New grant will see Genestack, in collaboration with Rothamsted Research, expanding capabilities into agri-genomics.
Researchers examine the effects of growing high and low take-all building susceptible wheat on the make-up of the soil bacterial community.
Scientists investigating how to control take-all, a fungus that lives in soil and infects wheat roots to cause disease, have discovered that different varieties of wheat have distinct and lasting impacts on the health of the soil in which they are grown.
Rothamsted Research had a successful year and made considerable progress towards its strategic objectives in 2014.
Rothamsted Research does world-class research that aims to provide the knowledge, innovation and new practices necessary to increase crop productivity and quality, and to develop environmentally sustainable solutions for food and energy production. From doing excellent science, nurturing talent and fostering career development, to investing in infrastructure and campus development, Rothamsted Research made significant national and international contributions in 2014.
A fast and easily achieved method for propagating disease-free willow spells good news for traditional breeding schemes
Rothamsted Research scientists make advances in biotechnology, with a method for propagating willow free of disease, in a shorter time, with less labour compared to traditional willow breeding.
Scientists at Rothamsted Research have used a fast and easily achieved method for multiplying a wide range of willows. The method, a form of micro-propagation, produced more plants which were free of disease, in a shorter time, with less labour compared to traditional willow breeding methods. The disease-free plants were exported to, and grown in, Canada; a country, like many others, where the risk of the spread of willow borne diseases often causes a ban on importation.
Ellen Piercy, from the 2014 Nuffield Research Placement Scheme at Rothamsted Research, is one of two students representing the UK at the European Union Contest for Young Scientist.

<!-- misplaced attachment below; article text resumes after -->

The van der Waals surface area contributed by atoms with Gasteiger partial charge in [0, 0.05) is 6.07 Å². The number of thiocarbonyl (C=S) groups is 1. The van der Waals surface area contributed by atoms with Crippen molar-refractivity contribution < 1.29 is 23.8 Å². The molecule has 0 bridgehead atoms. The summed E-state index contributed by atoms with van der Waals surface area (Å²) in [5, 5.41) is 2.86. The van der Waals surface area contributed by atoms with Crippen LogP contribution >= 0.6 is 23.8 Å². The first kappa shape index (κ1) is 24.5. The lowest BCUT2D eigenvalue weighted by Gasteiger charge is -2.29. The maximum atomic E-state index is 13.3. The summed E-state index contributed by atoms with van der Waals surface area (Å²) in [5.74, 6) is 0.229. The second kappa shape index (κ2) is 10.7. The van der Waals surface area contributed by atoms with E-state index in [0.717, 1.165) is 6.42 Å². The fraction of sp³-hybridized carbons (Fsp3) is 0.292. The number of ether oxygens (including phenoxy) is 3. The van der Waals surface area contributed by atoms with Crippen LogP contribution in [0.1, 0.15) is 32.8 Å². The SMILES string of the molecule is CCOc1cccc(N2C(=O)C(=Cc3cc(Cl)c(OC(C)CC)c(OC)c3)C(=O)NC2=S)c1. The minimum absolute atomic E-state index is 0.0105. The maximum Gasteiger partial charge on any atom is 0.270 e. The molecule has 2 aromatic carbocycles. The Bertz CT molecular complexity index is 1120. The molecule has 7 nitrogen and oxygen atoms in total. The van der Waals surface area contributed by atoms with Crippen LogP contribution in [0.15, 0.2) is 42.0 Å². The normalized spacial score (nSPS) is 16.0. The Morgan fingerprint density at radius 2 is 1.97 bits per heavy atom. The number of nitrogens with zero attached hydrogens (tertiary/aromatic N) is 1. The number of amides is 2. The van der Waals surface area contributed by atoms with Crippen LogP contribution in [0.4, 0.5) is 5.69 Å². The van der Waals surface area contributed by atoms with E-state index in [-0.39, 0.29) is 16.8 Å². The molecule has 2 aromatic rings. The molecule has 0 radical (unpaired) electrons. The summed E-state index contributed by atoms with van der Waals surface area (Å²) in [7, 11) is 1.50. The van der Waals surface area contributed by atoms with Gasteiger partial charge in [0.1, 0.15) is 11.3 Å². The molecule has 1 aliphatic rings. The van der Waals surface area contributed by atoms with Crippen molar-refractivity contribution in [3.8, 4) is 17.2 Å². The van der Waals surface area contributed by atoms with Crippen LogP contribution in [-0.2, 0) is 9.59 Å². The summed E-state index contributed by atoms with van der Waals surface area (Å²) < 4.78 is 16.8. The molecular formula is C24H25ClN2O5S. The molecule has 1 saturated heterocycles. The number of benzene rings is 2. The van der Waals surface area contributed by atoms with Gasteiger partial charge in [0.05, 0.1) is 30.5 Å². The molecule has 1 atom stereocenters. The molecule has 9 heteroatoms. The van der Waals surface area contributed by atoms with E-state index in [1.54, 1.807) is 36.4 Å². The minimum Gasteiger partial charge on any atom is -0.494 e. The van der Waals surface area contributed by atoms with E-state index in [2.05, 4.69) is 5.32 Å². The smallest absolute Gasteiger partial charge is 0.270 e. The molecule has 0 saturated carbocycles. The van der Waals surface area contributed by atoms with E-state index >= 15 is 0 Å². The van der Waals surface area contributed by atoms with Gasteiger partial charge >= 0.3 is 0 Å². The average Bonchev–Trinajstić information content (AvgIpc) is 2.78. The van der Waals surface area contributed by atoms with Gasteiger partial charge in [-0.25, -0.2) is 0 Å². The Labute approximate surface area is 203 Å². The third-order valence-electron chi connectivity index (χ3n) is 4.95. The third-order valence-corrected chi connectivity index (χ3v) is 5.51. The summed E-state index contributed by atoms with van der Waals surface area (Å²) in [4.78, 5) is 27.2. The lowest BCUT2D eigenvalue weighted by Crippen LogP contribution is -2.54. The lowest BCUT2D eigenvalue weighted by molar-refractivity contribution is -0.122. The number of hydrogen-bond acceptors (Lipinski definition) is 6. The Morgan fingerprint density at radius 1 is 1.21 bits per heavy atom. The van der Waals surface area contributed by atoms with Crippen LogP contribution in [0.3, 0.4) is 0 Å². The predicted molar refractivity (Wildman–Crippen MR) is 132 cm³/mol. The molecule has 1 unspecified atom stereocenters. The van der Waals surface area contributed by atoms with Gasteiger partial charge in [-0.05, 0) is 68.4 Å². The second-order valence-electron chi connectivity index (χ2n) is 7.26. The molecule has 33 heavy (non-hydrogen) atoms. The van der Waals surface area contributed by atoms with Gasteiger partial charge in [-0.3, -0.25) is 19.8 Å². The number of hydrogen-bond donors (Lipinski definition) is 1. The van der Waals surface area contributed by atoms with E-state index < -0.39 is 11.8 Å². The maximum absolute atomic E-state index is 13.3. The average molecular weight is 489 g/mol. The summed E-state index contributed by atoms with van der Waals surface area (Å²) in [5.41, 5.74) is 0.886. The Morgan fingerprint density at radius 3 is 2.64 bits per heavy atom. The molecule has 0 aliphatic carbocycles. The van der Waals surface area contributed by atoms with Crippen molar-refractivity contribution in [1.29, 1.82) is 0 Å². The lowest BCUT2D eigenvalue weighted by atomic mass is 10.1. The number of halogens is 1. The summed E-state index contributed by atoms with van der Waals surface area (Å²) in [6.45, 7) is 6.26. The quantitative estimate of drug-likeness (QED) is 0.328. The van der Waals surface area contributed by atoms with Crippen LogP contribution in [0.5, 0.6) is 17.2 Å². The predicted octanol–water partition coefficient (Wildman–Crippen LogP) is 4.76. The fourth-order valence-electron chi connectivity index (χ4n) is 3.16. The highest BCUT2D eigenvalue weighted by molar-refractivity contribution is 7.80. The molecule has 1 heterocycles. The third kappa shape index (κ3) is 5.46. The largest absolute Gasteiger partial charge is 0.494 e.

Ellen Piercy joined Rothamsted Research in 2014 as a Nuffield Research Placement student for 5 weeks. Ellen was an A-level student from St Albans School and upon completion of her project at Rothamsted she has been selected as one of the two students representing the UK at the 27th European Union Contest for Young Scientists that is happening in Milan during the 17th to 22nd September, 2015.
Nocturnal migrant songbirds and moths sense the wind currents and use the wind differently to assist them with their journeys
Two recently published studies show that moths can detect turbulence and take full advantage of the wind to assist them with their journey, a strategy different from that of songbirds.
Moths and songbirds have an internal compass to help them navigate during their high-flying nocturnal journeys between Europe and Africa.
Rothamsted Research, in collaboration with other research institutions, is to begin new research which will examine the emission of nitrous oxide from uplands grazed by sheep.
Commonly known as ‘laughing gas’, and used in anaesthetics and as a ‘legal high’, nitrous oxide (N2O) is a potent greenhouse gas produced by micro-organisms in the soil, especially on land grazed by animals.
Genetically altering the amounts of a naturally occurring sugar in corn is shown to substantially improve the yield of drought affected corn in the field.
A collaborative project between Syngenta and Rothamsted Research has shown that genetically altering the amounts of a naturally occurring sugar can substantially improve the yield of drought affected corn. The research is published in the journal of Nature Biotechnology.
Scientists at Rothamsted Research present a new understanding of carbohydrate distribution in the cell walls of willow reaction wood.
A new study by Rothamsted Research scientists, who are strategically funded by the BBSRC, has discovered that gelatinous fibres (or G-fibres), which make up a tissue called the gelatinous layer (or ‘G-layer’) of willow reaction wood, can be highly enriched with a specific complex carbohydrate. This enrichment of the cell wall makes willow reaction wood different from that of its close relative, poplar.